To determine point prevalence, the single-night recordings that we utilized seemed adequate, but the question arises whether a single overnight recording is a reliable predictor of sleep apnea over an extended period of time. In three studies, using our technology, we have found that the night-to-night correlations for apnea indices range from rs
= 0.76 to rs
= 0.94 (p < 0.01). Others have reported similar findings (36
). We have also been able to rerecord 30 of the initial volunteers for this study after an average lapse of 4.6 yr. The correlation of apnea indices over these 4.6 yr was rs
= 0.50 (p < 0.01). The correlation for RDI was rs
= 0.69 (p < 0.001) (37
). These results demonstrate substantial night-to-night variability in apnea indices with even greater variability over several years. A substantial proportion of the variance between questionnaire-predicted and observed apnea indices may be related to such night-to-night variability in sleep apnea. This variability must likewise affect the reliability of sleep clinic polysomnograms. In other words, we would probably have obtained higher correlations of apnea indices and symptoms if we could have recorded more nights for each subject.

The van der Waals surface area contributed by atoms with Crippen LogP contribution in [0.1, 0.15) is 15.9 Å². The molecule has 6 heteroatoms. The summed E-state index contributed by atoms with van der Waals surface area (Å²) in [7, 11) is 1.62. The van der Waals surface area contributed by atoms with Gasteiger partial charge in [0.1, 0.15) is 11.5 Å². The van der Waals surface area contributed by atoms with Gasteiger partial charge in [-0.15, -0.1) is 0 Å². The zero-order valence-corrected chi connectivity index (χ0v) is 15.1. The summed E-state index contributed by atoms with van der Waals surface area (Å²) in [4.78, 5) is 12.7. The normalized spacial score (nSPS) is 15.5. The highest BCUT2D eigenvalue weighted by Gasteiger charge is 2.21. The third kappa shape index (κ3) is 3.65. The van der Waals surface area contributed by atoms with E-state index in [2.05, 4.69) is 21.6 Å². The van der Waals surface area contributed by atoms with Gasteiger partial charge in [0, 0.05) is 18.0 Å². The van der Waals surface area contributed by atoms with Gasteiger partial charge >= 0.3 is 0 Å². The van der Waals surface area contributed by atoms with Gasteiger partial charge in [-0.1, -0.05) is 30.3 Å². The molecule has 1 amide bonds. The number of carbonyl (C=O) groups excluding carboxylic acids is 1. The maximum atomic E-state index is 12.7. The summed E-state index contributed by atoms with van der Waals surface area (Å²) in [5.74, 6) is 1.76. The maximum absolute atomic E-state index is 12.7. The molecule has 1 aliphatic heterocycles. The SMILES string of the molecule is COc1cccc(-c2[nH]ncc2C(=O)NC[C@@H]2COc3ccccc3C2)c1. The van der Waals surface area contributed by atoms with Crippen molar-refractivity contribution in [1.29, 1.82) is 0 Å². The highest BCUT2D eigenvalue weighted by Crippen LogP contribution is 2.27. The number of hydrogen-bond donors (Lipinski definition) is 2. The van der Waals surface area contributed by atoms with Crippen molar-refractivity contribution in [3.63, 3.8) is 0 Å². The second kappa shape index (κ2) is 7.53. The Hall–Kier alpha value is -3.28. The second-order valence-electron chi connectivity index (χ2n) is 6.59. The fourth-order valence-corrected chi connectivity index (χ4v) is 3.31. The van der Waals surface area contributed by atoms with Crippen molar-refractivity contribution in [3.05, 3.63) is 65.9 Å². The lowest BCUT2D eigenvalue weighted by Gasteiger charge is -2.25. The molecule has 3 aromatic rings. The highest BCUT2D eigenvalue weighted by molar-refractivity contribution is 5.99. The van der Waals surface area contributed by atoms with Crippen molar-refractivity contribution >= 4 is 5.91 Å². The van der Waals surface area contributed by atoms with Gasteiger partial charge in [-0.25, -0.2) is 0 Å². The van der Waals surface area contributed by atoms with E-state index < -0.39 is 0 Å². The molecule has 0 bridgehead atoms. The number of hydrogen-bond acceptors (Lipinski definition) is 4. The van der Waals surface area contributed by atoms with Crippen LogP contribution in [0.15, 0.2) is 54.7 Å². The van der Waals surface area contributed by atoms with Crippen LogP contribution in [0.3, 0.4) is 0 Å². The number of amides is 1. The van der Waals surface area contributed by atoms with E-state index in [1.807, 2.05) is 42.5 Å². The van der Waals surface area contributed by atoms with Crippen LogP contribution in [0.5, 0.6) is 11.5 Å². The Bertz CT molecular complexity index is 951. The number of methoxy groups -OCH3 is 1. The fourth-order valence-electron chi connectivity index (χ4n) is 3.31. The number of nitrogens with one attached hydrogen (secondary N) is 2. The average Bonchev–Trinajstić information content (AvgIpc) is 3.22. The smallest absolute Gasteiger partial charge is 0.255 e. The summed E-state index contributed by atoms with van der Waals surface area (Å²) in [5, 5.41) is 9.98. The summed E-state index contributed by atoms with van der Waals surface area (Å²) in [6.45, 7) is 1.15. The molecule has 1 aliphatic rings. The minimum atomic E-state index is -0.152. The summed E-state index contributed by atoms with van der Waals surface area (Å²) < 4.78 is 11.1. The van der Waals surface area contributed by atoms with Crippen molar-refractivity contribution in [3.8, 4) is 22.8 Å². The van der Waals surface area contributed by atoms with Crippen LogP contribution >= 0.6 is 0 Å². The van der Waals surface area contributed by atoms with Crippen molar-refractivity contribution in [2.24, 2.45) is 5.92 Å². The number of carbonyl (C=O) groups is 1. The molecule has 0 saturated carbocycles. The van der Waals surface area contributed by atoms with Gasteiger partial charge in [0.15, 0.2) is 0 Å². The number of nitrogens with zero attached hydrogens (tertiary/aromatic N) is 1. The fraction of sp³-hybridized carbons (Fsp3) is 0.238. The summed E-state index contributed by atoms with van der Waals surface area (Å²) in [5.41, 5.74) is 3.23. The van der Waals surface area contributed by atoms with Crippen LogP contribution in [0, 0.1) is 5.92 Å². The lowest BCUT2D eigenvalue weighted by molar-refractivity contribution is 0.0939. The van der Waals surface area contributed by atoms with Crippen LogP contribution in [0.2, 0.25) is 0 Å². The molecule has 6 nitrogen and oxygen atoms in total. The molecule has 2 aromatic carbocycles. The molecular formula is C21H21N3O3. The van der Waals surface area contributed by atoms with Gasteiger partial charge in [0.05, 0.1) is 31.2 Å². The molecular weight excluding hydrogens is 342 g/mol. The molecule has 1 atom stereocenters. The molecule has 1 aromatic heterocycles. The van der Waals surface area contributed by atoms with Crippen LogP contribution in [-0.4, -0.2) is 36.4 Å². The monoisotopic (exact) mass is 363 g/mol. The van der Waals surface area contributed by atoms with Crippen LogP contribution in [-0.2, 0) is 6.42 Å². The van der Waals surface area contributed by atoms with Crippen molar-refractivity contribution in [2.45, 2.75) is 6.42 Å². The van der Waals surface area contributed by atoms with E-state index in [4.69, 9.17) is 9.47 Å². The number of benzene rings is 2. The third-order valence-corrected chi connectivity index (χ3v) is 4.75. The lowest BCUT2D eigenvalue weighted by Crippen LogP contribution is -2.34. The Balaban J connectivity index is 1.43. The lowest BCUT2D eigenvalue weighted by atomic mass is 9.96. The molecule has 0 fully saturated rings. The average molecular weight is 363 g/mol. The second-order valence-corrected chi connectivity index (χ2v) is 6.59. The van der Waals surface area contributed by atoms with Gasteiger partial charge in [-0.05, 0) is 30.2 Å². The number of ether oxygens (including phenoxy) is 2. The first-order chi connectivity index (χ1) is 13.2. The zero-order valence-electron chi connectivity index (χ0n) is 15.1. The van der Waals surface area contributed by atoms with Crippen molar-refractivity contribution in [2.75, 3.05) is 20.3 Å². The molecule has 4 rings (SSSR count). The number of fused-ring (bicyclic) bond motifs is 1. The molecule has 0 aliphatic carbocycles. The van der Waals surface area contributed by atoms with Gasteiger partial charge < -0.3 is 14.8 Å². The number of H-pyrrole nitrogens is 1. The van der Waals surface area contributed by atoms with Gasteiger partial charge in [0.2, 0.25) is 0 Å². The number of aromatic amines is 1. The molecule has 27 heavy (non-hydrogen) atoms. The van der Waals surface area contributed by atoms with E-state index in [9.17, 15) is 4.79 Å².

At the time this study was planned, very little was known about the prevalence of sleep-disordered breathing in any age group. This study showed that mild sleep-disordered breathing is exceptionally prevalent among elderly Americans. These disturbances are significant, but weakly associated with various symptoms. The clinician could not reliably screen for these sleep disturbances on the basis of demographic factors, signs and symptoms. In this final report, we now see that in the elderly mild sleep-disordered breathing is usually occult. It is now necessary to go beyond the question of prevalence with longitudinal designs. Repeated recordings are needed to better assess the impact of sleep-disordered breathing on morbidity and mortality in the elderly.